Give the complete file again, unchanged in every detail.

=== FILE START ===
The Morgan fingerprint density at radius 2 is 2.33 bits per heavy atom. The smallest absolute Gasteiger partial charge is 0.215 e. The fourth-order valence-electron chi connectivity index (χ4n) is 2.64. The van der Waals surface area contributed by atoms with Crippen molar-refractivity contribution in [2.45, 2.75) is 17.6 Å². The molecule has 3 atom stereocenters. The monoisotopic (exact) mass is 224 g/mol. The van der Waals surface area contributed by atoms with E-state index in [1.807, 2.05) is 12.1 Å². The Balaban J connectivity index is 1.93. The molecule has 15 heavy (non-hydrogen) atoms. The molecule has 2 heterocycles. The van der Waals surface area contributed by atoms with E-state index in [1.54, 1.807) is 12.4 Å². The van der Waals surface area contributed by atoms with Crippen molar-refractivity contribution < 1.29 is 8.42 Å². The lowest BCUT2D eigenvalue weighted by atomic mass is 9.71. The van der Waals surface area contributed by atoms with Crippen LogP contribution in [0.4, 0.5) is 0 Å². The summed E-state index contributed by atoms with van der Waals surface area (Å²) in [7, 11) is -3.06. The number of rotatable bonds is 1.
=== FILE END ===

The Morgan fingerprint density at radius 2 is 2.33 bits per heavy atom. The smallest absolute Gasteiger partial charge is 0.215 e. The fourth-order valence-electron chi connectivity index (χ4n) is 2.64. The van der Waals surface area contributed by atoms with Crippen molar-refractivity contribution in [2.45, 2.75) is 17.6 Å². The molecule has 3 atom stereocenters. The monoisotopic (exact) mass is 224 g/mol. The van der Waals surface area contributed by atoms with E-state index in [1.807, 2.05) is 12.1 Å². The Balaban J connectivity index is 1.93. The molecule has 15 heavy (non-hydrogen) atoms. The molecule has 2 heterocycles. The van der Waals surface area contributed by atoms with E-state index in [1.54, 1.807) is 12.4 Å². The van der Waals surface area contributed by atoms with Crippen molar-refractivity contribution < 1.29 is 8.42 Å². The lowest BCUT2D eigenvalue weighted by atomic mass is 9.71. The van der Waals surface area contributed by atoms with Crippen LogP contribution in [0.4, 0.5) is 0 Å². The summed E-state index contributed by atoms with van der Waals surface area (Å²) in [7, 11) is -3.06. The number of rotatable bonds is 1.